Connecticut’s nickname is the “Nutmeg State”, though its nutmeg connections are about as misty as an autumn evening on the shore. You can, of course, buy the spice here, but for the sake of accuracy it would be far better to give the state a sobriquet that reveals its delectable ties to seafood, or sandwiches or even specialty pizzas.
Some say the hamburger was invented in a Connecticut, but whether or not you buy into the story you can at least bite into a burger made at the historic source, Louis Lunch in New Haven, served on toast, not buns. Subway, the sandwich shop, got its start in Bridgeport, while Pepperidge Farms, of cookie fame, hails from Norwalk, available at a grocery store near you.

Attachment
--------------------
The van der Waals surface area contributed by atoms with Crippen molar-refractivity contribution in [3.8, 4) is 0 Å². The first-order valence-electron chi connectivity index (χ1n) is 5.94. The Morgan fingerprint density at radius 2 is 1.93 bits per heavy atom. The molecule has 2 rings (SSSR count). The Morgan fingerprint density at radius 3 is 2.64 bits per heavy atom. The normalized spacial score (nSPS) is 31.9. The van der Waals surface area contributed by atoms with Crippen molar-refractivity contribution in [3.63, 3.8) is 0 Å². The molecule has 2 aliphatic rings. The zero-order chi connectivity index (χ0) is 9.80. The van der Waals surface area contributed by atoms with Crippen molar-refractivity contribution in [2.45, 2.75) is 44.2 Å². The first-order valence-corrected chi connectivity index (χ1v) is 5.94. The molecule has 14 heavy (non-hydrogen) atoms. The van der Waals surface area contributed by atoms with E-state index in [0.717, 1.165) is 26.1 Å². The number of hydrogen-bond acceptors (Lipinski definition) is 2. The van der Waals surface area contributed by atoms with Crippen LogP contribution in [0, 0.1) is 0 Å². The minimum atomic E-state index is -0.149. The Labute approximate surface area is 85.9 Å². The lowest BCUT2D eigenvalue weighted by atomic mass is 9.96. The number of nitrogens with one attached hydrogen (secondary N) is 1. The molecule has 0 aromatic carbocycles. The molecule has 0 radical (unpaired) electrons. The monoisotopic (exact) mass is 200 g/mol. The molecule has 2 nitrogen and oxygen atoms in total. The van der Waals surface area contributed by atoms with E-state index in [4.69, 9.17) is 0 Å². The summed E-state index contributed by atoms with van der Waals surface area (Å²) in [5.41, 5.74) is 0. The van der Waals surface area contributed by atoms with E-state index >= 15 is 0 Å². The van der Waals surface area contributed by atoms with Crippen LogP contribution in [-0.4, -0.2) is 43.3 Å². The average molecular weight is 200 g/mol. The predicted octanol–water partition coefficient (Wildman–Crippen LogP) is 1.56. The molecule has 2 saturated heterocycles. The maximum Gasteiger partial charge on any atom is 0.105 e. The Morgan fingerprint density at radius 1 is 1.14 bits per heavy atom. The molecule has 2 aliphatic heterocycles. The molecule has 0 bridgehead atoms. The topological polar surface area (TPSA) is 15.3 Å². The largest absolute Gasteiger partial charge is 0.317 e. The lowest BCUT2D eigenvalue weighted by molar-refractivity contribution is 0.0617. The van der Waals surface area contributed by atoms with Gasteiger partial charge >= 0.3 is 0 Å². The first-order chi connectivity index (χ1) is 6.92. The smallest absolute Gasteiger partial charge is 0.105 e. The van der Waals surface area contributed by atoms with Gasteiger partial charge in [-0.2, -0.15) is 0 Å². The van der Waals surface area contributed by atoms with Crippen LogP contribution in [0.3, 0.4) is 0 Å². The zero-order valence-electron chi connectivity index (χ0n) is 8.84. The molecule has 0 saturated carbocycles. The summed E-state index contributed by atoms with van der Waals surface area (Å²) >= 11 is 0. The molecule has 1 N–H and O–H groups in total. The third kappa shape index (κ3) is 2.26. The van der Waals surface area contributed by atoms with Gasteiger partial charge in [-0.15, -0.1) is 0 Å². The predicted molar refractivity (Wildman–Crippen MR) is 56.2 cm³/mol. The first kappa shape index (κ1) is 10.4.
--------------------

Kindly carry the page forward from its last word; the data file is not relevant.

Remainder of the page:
Another American dietary staple has gotten a twist in New Haven: the pizza. Here, two versions merit attention, both the New Haven style (also known as “apizza”), topped with oregano, tomato sauce and a sprinkle of pecorino romano cheese, and the White Clam pie, which forgoes the tomato sauce in favor of olive oil, little-neck clams, oregano, garlic and grated cheese. Give the meal a local finish with a cream soda or ginger ale from Foxon Park, a company that also deserve a nod for their use of all natural ingredients.
Considering Connecticut’s coastal perch, it should come as no surprise to find that in addition to clams, the area has a good selection of assorted fresh “sea fruits”, from shad and bluefish to Blue Point oysters. Lobster rolls might be most readily associated with Maine, but here they get an update as a Connecticut lobster roll - warm chopped lobster with butter on a bun. I mean really, forget traditional hot dogs (though those are pretty good in these parts too).